INDIANAPOLIS, Aug. 29, 2018 — At harvest, cotton growers learn how much yield-robbing diseases and pests impacted fiber production. This knowledge helps determine the best varieties to plant next season.
Diseases such as bacterial blight and verticillium wilt are not controlled by in-season crop protection products. That means cottonseed varieties with built-in protection offer the best line of defense for top yield and quality potential.
PhytoGen Breeding Traits™ offer built-in protection against some of the most common pests and diseases in cotton. All PhytoGen® W3FE varieties are resistant to bacterial blight. Additional protection from root-knot nematodes and verticillium wilt are available in select Upland varieties. All PhytoGen Pima varieties provide tolerance to Fusarium (FOV) Race 4.
“With PhytoGen Breeding Traits, growers get the assurance that their yield potential is protected, especially against diseases where crop protection products may not be effective,” says Ken Legé, PhytoGen cotton development specialist in West Texas. “PhytoGen Breeding Traits enable growers to have peace of mind with regard to disease and nematode pests. These traits allow growers to focus on other management decisions, such as irrigation or PGR programs.”
These diseases and pests can have significant impact on profitability. Bacterial blight infestations can start small – one infected seed out of 6,000 is enough to foster an outbreak. According to Cotton Incorporated, a major bacterial blight outbreak could lower yields as much as 5 to 20 percent in fields with heavy infestations.1
Extension services recommend growers consider resistant varieties to mitigate damage of in-season pests. For example, the University of Georgia Cooperative Extension says numerous factors go into variety selection, but varieties resistant to bacterial blight or RKN should be considered, especially for fields with past problems.2
PhytoGen tops RKN-resistant varieties
Some in-season management options are available for pests such as RKN, but PhytoGen Breeding Traits provide season-long protection without the added cost of crop protection applications. Jason Woodward, PhytoGen cotton development specialist in the MidAtlantic, says this is a major benefit for a grower’s bottom line.
“PhytoGen Breeding Traits provide protection against pests and diseases so producers have one less thing worry about during the season,” says Woodward. “These traits help producers achieve maximum yield and quality potential.”
The benefits of controlling diseases and pests often continue beyond the current season. Woodward studied the efficacy of RKN-resistant cotton varieties in his previous position as Extension plant pathologist, Texas A&M AgriLife Extension Service. He confirmed that two-gene RKN-resistant varieties, such as PHY 480 W3FE, conferred residual payoffs for future seasons.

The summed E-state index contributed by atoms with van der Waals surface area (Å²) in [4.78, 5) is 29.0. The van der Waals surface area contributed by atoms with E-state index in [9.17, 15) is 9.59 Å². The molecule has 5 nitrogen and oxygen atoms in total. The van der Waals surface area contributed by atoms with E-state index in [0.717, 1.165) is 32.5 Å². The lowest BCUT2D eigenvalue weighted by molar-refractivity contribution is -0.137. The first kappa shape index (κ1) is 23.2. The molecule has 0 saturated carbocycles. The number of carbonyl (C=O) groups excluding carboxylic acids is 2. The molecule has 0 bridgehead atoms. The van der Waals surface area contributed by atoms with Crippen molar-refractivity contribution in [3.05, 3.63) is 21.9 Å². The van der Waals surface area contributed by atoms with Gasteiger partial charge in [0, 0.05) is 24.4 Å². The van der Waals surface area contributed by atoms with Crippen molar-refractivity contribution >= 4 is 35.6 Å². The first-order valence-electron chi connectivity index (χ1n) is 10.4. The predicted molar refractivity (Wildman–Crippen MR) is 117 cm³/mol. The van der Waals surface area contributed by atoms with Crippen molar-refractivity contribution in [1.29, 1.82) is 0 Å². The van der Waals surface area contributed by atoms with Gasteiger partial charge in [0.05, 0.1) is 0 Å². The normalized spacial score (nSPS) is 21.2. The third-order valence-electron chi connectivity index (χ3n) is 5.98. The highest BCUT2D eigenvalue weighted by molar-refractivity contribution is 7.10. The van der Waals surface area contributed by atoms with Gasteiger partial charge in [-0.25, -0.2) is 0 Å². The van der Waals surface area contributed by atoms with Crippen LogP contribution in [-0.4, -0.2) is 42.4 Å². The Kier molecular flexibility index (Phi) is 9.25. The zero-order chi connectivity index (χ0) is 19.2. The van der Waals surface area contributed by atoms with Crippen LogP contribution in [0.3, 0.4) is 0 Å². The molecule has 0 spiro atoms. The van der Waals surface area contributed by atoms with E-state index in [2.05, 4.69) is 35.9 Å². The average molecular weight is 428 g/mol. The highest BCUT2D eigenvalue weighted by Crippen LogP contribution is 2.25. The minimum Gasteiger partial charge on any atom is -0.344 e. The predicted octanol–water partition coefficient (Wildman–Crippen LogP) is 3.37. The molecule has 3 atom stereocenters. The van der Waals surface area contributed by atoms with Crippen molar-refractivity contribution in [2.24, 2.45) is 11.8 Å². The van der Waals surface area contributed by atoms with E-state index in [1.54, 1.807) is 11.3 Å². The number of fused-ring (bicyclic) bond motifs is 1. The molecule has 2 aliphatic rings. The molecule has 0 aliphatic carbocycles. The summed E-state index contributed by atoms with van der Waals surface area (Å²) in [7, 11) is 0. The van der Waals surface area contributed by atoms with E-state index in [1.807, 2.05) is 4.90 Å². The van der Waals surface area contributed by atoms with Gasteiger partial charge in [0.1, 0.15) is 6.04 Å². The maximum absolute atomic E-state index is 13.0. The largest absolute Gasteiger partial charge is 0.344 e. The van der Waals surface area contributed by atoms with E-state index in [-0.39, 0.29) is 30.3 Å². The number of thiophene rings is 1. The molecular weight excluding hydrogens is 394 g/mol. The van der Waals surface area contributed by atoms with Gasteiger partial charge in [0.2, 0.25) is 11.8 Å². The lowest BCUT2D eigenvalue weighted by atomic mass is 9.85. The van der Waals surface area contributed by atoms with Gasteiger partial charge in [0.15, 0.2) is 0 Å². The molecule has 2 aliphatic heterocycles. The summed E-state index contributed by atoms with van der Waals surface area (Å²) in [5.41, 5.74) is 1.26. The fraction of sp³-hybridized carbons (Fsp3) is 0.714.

“With two-gene RKN resistance, one of the genes helps with reduced root galling and the other gene helps with a decrease in reproduction,” Woodward says. “So it’s a twofold effect that reduces damage and nematode reproduction. Over time, you can decrease the RKN populations in a field, which helps maximize production in the long term.”
In a 2017 Texas A&M RKN variety trial, the top five varieties with fewest nematodes per 500 cubic centimeters of soil were all from PhytoGen, including the top variety, PhytoGen brand PHY 480 W3FE.3
In addition to PhytoGen Breeding Traits, PhytoGen W3FE varieties feature advanced trait technologies such as WideStrike® 3 Insect Protection and the Enlist® cotton trait. These traits protect the high yield potential and excellent fiber quality of PhytoGen cottonseed from insects and weeds.
For more information about PhytoGen Breeding Traits or PhytoGen brand varieties for your farm, contact your local PhytoGen territory manager or PhytoGen cotton development specialist, or visit the website at PhytoGen.com.
1Kemerait, B., T. Allen, S. Lu, et al. 2017. Identification and management of bacterial blight of cotton. Cotton Incorporated. https://www.cottoninc.com/cotton-production/ag-research/plant-pathology/management-bacterial-blight-cotton/
2Whitaker, J., S. Culpepper, et. al. 2018. 2018 Georgia Cotton Production Guide. http://www.ugacotton.com/vault/file/2018-UGA-Cotton-Production-Guide-Final-Print-Version-1.pdf. See also http://newswire.caes.uga.edu/story.html?storyid=6248
3Wheeler, T., Woodward, J. 2017. Root-knot Nematode Variety Trial Results, 2017. https://lubbock.tamu.edu/files/2018/01/2017-Root-knot-nematode-trial-results.pdf